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      Diagnosis and management of chronic obstructive pulmonary disease in Serbia: an expert group position statement

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          In recent years, several national chronic obstructive pulmonary disease (COPD) guidelines have been issued. In Serbia, the burden of COPD is high and most of the patients are diagnosed at late stages. Global Initiative for Chronic Obstructive Lung Disease (GOLD) strategy is poorly implemented in real-life practice, as many patients are still prescribed inhaled corticosteroids (ICS)-containing regimens and slow-release theophylline. In this document, we propose an algorithm for treating COPD patients in Serbia based on national experts’ opinion, taking into account global recommendations and recent findings from clinical trials that are tailored according to local needs. We identified four major components of COPD treatment based on country specifics: active case finding and early diagnosis in high-risk population, therapeutic algorithm for initiation and escalation of therapy that is simple and easy to use in real-life practice, de-escalation of ICS in low-risk non-exacerbators, and individual choice of inhaler device based on patients' ability and preferences. With this approach we aim to facilitate implementation of the recommendation, initiate the treatment in early stages, improve cost-effectiveness, reduce possible side effects, and ensure efficient treatment.

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          Most cited references 52

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          Pulmonary rehabilitation for chronic obstructive pulmonary disease.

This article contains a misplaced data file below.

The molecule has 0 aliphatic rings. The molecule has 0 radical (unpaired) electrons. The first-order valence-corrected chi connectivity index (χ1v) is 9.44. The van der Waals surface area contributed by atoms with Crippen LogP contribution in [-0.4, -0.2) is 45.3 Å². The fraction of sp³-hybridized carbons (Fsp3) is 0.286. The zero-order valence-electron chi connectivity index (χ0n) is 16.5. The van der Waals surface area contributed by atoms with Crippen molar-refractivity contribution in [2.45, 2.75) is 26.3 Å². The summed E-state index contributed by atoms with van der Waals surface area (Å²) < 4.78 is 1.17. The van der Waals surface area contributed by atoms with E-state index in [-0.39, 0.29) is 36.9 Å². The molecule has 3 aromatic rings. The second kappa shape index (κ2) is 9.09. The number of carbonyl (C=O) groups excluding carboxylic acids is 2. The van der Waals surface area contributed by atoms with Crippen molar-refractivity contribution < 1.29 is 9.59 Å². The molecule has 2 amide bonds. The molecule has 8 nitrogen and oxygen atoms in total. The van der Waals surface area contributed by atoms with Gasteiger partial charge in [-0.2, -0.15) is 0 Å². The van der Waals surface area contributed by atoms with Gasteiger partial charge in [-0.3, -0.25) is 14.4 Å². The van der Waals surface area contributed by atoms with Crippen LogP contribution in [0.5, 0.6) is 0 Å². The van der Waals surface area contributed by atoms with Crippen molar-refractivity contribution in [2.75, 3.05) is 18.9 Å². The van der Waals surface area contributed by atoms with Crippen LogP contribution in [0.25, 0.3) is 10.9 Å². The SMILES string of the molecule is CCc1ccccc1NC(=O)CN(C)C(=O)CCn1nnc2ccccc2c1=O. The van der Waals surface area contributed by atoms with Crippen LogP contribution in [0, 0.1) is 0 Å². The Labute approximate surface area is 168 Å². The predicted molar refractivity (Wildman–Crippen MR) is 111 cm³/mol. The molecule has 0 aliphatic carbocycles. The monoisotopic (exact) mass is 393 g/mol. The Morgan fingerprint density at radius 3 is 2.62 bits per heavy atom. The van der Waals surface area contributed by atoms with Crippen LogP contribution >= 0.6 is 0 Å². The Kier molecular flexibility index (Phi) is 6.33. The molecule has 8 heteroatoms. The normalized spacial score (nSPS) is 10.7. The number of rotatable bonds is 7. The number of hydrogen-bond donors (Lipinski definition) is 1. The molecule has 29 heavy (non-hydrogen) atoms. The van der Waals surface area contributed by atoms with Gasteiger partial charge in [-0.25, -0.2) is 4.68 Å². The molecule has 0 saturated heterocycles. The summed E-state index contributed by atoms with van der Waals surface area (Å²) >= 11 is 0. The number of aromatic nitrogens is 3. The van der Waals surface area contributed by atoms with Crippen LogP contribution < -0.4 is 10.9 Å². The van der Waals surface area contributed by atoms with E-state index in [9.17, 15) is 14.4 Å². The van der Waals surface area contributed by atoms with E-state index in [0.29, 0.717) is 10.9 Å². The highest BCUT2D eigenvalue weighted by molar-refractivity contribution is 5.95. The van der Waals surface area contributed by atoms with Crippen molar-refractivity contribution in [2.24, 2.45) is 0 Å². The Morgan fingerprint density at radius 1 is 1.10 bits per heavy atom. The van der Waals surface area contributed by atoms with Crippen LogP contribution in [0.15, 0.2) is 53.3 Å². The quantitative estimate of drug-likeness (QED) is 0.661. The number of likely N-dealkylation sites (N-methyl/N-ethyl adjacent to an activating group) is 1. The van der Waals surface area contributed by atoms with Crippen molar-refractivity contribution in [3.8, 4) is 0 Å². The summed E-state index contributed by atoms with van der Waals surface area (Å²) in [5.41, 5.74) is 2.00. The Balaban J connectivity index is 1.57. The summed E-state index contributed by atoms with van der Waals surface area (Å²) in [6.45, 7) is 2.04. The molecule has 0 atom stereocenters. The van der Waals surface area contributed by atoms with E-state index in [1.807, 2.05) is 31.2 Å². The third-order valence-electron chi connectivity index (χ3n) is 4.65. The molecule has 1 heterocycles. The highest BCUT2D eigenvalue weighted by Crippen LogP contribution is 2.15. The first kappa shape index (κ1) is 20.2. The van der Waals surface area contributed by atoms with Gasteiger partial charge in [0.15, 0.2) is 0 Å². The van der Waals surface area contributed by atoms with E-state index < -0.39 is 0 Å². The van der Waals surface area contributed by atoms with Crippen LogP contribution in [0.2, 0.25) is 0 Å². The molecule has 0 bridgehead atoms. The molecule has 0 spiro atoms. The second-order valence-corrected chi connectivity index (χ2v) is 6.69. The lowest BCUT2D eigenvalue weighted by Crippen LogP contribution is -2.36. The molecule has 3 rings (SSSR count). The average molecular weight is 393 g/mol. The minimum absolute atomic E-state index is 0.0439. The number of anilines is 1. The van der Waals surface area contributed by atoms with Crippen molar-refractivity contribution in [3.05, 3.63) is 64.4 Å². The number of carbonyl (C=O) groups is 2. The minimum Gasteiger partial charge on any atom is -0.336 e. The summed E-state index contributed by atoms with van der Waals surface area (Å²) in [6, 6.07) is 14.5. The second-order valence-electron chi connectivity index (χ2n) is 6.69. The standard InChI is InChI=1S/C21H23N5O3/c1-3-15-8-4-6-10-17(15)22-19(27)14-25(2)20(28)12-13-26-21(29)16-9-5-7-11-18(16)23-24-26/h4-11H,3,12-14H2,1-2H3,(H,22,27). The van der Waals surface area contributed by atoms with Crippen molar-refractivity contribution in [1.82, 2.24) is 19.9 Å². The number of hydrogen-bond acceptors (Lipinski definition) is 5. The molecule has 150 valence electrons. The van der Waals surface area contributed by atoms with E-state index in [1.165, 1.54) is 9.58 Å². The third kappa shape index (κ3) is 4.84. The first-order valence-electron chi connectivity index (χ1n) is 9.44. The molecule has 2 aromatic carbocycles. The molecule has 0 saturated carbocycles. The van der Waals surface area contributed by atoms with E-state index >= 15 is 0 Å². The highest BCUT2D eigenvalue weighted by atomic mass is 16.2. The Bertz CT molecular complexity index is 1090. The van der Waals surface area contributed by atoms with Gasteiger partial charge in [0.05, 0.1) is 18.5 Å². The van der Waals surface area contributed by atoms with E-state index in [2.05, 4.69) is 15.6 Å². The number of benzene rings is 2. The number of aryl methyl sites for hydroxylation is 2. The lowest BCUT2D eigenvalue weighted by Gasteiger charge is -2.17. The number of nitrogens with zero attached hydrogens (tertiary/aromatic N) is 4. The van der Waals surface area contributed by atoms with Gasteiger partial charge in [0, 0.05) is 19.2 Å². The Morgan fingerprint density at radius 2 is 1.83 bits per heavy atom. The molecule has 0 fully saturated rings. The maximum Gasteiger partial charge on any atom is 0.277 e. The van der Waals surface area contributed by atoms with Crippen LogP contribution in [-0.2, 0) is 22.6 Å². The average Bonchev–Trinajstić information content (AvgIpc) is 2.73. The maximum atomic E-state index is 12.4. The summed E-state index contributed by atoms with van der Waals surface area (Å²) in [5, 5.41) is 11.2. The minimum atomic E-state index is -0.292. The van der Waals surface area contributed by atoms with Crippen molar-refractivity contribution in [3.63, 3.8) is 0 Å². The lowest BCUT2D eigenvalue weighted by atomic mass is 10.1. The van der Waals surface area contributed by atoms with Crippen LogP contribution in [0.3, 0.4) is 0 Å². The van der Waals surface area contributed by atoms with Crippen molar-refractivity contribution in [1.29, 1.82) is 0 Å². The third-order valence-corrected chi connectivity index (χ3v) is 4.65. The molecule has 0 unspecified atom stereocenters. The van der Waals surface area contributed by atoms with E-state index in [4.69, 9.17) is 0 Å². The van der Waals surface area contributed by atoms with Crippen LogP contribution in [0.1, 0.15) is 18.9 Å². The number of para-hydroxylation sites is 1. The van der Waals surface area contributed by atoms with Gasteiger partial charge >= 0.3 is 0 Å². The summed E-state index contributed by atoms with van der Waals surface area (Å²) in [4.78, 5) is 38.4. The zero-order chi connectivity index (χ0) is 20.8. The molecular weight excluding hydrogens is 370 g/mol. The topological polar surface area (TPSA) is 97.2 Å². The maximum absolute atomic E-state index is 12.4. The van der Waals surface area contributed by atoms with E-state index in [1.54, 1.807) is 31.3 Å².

Widespread application of pulmonary rehabilitation (also known as respiratory rehabilitation) in chronic obstructive pulmonary disease (COPD) should be preceded by demonstrable improvements in function (health-related quality of life, functional and maximal exercise capacity) attributable to the programmes. This review updates the review reported in 2006.
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            Tiotropium versus salmeterol for the prevention of exacerbations of COPD.

            Treatment guidelines recommend the use of inhaled long-acting bronchodilators to alleviate symptoms and reduce the risk of exacerbations in patients with moderate-to-very-severe chronic obstructive pulmonary disease (COPD) but do not specify whether a long-acting anticholinergic drug or a β(2)-agonist is the preferred agent. We investigated whether the anticholinergic drug tiotropium is superior to the β(2)-agonist salmeterol in preventing exacerbations of COPD. In a 1-year, randomized, double-blind, double-dummy, parallel-group trial, we compared the effect of treatment with 18 μg of tiotropium once daily with that of 50 μg of salmeterol twice daily on the incidence of moderate or severe exacerbations in patients with moderate-to-very-severe COPD and a history of exacerbations in the preceding year. A total of 7376 patients were randomly assigned to and treated with tiotropium (3707 patients) or salmeterol (3669 patients). Tiotropium, as compared with salmeterol, increased the time to the first exacerbation (187 days vs. 145 days), with a 17% reduction in risk (hazard ratio, 0.83; 95% confidence interval [CI], 0.77 to 0.90; P<0.001). Tiotropium also increased the time to the first severe exacerbation (hazard ratio, 0.72; 95% CI, 0.61 to 0.85; P<0.001), reduced the annual number of moderate or severe exacerbations (0.64 vs. 0.72; rate ratio, 0.89; 95% CI, 0.83 to 0.96; P=0.002), and reduced the annual number of severe exacerbations (0.09 vs. 0.13; rate ratio, 0.73; 95% CI, 0.66 to 0.82; P<0.001). Overall, the incidence of serious adverse events and of adverse events leading to the discontinuation of treatment was similar in the two study groups. There were 64 deaths (1.7%) in the tiotropium group and 78 (2.1%) in the salmeterol group. These results show that, in patients with moderate-to-very-severe COPD, tiotropium is more effective than salmeterol in preventing exacerbations. (Funded by Boehringer Ingelheim and Pfizer; number, NCT00563381.).